5. That authors can disassociate themselves from the “speaker” in their poems or stories and, therefore, don’t take criticism about motives, dialogue or plot personally. As workshop participants, we all believe that when an author describes the main character of a piece, that the conduct and conversation of that character shall fit the character’s personality. But, as the authors of works being critiqued, we often feel like our characters can be any damn way we want to write them. Thank you very much.

6. That writers who are passionate about their work will listen carefully and take notes, and that writers who are only there to be coddled will interject at every suggestion. Unfortunately, after a few months of any workshop, participants discover that those two different types of writers often co-exist in the bi-polar mentality of a single author, namely themselves.

7. That the participants of a workshop shall confine themselves to true suggestions and let extensive flights of fancy alone (and he could steal a car and turn evil and have the skills of James Bond and bed hundreds of women and blow things up); or, if they venture an extensive flight, that it is based, at least remotely, on the genre and plotline of the text being discussed. However, everyone turns into a five-year-old hyped up on red Kool-aid and Pokemon once that floor opens for comments.

8. That the author shall make a real effort to write something worth the fine-toothed comb that will be dragged across it by the workshop masses and not slap crap together in the ten minutes after his afternoon nap before he rushes out the door to make it to the group twenty minutes late. Alas, workshops see more first drafts than the NBA.

9. That those who cannot make the meeting call so that the group isn’t twiddling collective thumbs for a half-hour awaiting stragglers. Participants in a workshop aren’t just trusting that their fellow writers will give all the copy a good read; they are also trusting that all the workshop participants respect each other enough to be considerate. (In fact, though, what can’t be said for individuals in the secular world cannot be applied to the microcosm that is a writing workshop, but it’s a nice dream anyway.)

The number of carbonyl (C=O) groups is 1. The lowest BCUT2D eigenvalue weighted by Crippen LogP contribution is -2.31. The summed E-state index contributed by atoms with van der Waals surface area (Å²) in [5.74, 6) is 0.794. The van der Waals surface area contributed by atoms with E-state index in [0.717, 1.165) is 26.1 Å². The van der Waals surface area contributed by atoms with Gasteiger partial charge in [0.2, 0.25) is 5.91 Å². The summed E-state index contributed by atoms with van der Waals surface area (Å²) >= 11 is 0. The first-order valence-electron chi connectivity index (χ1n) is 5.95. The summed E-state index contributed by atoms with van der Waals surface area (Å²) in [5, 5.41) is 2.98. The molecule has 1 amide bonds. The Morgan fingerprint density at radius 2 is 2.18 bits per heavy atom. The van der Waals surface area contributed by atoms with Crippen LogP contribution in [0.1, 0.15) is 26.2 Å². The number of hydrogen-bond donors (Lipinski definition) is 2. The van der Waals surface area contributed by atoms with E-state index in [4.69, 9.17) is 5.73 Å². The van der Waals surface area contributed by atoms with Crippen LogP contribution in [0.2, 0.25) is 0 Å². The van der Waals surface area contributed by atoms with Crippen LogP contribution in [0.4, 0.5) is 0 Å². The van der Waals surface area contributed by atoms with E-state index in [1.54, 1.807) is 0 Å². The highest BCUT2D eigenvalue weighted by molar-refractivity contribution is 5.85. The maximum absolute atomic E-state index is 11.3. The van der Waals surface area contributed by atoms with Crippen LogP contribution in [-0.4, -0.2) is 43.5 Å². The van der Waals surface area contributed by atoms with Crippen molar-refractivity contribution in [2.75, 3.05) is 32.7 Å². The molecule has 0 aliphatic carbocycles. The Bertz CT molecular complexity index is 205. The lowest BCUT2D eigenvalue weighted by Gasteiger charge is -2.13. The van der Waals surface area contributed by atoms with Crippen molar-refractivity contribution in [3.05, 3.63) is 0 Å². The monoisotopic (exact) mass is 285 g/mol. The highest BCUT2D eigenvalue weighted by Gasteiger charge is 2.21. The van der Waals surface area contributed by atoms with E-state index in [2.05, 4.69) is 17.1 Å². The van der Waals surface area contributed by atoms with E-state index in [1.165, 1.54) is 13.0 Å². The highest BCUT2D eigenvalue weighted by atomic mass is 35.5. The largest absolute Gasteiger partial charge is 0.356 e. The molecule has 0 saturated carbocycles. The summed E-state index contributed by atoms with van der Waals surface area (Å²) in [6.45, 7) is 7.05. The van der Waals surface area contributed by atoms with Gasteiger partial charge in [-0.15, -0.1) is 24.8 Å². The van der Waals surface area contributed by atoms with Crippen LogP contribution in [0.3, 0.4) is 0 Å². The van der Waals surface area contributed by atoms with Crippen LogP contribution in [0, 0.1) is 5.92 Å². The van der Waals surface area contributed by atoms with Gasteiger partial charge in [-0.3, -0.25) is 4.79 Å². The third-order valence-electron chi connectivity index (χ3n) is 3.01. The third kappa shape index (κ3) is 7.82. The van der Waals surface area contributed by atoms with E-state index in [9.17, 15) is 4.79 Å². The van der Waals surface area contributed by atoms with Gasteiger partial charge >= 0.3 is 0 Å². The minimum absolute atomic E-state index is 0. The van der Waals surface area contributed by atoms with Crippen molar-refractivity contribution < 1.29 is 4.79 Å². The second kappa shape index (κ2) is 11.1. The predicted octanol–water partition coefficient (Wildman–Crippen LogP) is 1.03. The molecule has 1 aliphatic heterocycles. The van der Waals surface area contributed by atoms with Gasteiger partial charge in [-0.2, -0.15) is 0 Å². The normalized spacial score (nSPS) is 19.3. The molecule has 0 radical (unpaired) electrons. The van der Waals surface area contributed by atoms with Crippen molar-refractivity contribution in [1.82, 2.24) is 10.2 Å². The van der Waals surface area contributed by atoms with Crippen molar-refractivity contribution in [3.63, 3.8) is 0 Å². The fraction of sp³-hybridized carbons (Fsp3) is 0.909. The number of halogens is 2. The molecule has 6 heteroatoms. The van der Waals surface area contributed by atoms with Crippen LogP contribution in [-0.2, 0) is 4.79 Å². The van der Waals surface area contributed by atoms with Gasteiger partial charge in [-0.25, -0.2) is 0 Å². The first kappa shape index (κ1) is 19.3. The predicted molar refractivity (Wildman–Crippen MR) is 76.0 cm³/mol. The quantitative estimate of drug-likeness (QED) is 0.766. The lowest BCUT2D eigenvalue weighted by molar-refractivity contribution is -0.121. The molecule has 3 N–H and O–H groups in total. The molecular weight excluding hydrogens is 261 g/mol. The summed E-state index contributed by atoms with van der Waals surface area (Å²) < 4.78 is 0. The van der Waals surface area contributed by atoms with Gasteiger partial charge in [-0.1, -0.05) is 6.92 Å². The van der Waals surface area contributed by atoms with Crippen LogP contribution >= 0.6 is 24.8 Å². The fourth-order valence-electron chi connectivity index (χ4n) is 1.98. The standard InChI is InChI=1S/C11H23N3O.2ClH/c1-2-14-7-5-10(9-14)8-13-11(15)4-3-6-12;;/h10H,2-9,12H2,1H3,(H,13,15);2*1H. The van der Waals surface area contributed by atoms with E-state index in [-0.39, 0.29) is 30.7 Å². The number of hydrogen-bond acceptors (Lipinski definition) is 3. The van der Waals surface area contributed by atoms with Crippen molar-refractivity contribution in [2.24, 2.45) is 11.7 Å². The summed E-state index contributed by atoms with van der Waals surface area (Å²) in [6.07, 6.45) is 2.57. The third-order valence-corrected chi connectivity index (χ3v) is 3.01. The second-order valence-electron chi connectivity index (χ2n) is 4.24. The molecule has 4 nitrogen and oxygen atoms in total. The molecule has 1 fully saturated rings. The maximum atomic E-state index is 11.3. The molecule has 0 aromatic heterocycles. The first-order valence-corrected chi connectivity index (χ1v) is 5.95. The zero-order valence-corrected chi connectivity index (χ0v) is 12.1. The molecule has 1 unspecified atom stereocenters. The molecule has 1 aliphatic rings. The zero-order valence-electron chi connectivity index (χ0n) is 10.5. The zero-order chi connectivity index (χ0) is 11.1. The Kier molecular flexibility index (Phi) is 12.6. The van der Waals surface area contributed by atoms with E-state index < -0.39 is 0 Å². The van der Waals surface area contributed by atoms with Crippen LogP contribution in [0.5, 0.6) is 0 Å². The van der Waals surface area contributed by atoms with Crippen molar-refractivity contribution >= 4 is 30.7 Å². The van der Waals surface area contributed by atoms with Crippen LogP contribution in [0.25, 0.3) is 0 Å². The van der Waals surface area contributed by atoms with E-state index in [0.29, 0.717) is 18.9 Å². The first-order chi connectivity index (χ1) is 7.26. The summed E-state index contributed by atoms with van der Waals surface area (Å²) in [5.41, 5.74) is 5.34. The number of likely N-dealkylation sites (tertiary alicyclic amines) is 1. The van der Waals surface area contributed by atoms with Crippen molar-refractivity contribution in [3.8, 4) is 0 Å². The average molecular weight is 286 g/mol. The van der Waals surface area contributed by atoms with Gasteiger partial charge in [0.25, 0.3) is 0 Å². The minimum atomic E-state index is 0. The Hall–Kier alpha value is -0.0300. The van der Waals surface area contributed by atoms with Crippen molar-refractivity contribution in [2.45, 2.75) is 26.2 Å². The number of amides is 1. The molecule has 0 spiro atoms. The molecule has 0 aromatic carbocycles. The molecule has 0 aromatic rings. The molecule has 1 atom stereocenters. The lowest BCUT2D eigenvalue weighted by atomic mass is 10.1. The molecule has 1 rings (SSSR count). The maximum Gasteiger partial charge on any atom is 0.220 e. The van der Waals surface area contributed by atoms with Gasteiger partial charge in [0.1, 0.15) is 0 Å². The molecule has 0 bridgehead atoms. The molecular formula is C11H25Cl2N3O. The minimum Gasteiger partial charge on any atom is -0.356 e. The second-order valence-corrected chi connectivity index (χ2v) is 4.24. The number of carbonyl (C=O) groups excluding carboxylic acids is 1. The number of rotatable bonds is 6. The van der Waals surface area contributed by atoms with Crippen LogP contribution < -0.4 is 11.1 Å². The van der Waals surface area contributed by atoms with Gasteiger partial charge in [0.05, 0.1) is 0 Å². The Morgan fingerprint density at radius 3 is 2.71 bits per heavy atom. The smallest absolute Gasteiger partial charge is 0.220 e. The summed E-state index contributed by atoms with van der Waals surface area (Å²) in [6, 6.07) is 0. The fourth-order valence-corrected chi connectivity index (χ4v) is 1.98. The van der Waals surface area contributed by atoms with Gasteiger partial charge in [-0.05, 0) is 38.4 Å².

10. That a writing workshop will have a good and steady flow and a warm and honest rapport among its participants. Truth is: all writers are petty, jealous, backstabbing thieves who go after each other like each possesses the last cold and juicy thigh of the Donner party.

There have been daring people in the world who claimed that workshops give writers the pure and genuine opportunity of a Girl Scout jamboree: all hand-holding and collective singing—the Whos in Whoville, if you will. But those people are all dead now, having been eviscerated by the true artists of survival, the ones who can take a writing workshop for what its truly worth. If those “rules” are a “Plato’s ideal” of the workshop, we should be happy to get just one or two of them right on occasion. It’s all we can really ask for. Now I feel sure, deep down in my heart, that workshops are about the poorest excuse for true collaboration as a writer can get, but they are also all we’ve got.

Counting all these rules out, what is left is good. I think all surviving writers must admit that.